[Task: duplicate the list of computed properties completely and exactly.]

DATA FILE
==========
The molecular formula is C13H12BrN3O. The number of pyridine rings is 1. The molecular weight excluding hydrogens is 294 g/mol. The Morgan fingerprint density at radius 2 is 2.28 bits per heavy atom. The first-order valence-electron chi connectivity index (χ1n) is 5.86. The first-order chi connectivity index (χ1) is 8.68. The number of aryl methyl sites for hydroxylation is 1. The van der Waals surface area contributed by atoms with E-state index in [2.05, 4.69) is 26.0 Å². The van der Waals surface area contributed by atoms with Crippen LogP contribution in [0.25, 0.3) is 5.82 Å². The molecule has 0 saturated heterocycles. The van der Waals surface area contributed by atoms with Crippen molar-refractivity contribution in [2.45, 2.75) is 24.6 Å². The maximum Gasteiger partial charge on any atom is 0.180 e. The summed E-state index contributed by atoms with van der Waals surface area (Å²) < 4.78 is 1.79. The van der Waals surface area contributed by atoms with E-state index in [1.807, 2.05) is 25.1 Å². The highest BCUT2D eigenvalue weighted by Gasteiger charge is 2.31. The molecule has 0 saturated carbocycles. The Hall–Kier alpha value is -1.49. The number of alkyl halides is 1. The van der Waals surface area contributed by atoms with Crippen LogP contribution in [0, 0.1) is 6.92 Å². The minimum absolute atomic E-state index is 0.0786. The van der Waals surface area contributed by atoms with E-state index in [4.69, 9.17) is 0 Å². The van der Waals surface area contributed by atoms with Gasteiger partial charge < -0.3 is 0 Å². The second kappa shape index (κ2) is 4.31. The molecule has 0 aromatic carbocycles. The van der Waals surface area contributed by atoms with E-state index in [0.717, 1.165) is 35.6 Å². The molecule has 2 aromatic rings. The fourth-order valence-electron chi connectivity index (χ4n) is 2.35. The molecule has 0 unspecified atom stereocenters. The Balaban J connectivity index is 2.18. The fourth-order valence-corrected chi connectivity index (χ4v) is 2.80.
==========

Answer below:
The molecular formula is C13H12BrN3O. The number of pyridine rings is 1. The molecular weight excluding hydrogens is 294 g/mol. The Morgan fingerprint density at radius 2 is 2.28 bits per heavy atom. The first-order valence-electron chi connectivity index (χ1n) is 5.86. The first-order chi connectivity index (χ1) is 8.68. The number of aryl methyl sites for hydroxylation is 1. The van der Waals surface area contributed by atoms with E-state index in [2.05, 4.69) is 26.0 Å². The van der Waals surface area contributed by atoms with Crippen LogP contribution in [0.25, 0.3) is 5.82 Å². The molecule has 0 saturated heterocycles. The van der Waals surface area contributed by atoms with Crippen molar-refractivity contribution in [2.45, 2.75) is 24.6 Å². The maximum Gasteiger partial charge on any atom is 0.180 e. The summed E-state index contributed by atoms with van der Waals surface area (Å²) < 4.78 is 1.79. The van der Waals surface area contributed by atoms with E-state index in [1.807, 2.05) is 25.1 Å². The highest BCUT2D eigenvalue weighted by Gasteiger charge is 2.31. The molecule has 0 saturated carbocycles. The Hall–Kier alpha value is -1.49. The number of alkyl halides is 1. The van der Waals surface area contributed by atoms with Crippen LogP contribution in [0, 0.1) is 6.92 Å². The minimum absolute atomic E-state index is 0.0786. The van der Waals surface area contributed by atoms with E-state index in [4.69, 9.17) is 0 Å². The van der Waals surface area contributed by atoms with Gasteiger partial charge < -0.3 is 0 Å². The second kappa shape index (κ2) is 4.31. The molecule has 0 aromatic carbocycles. The van der Waals surface area contributed by atoms with E-state index in [0.717, 1.165) is 35.6 Å². The molecule has 2 aromatic rings. The fourth-order valence-electron chi connectivity index (χ4n) is 2.35. The molecule has 0 unspecified atom stereocenters. The Balaban J connectivity index is 2.18. The fourth-order valence-corrected chi connectivity index (χ4v) is 2.80.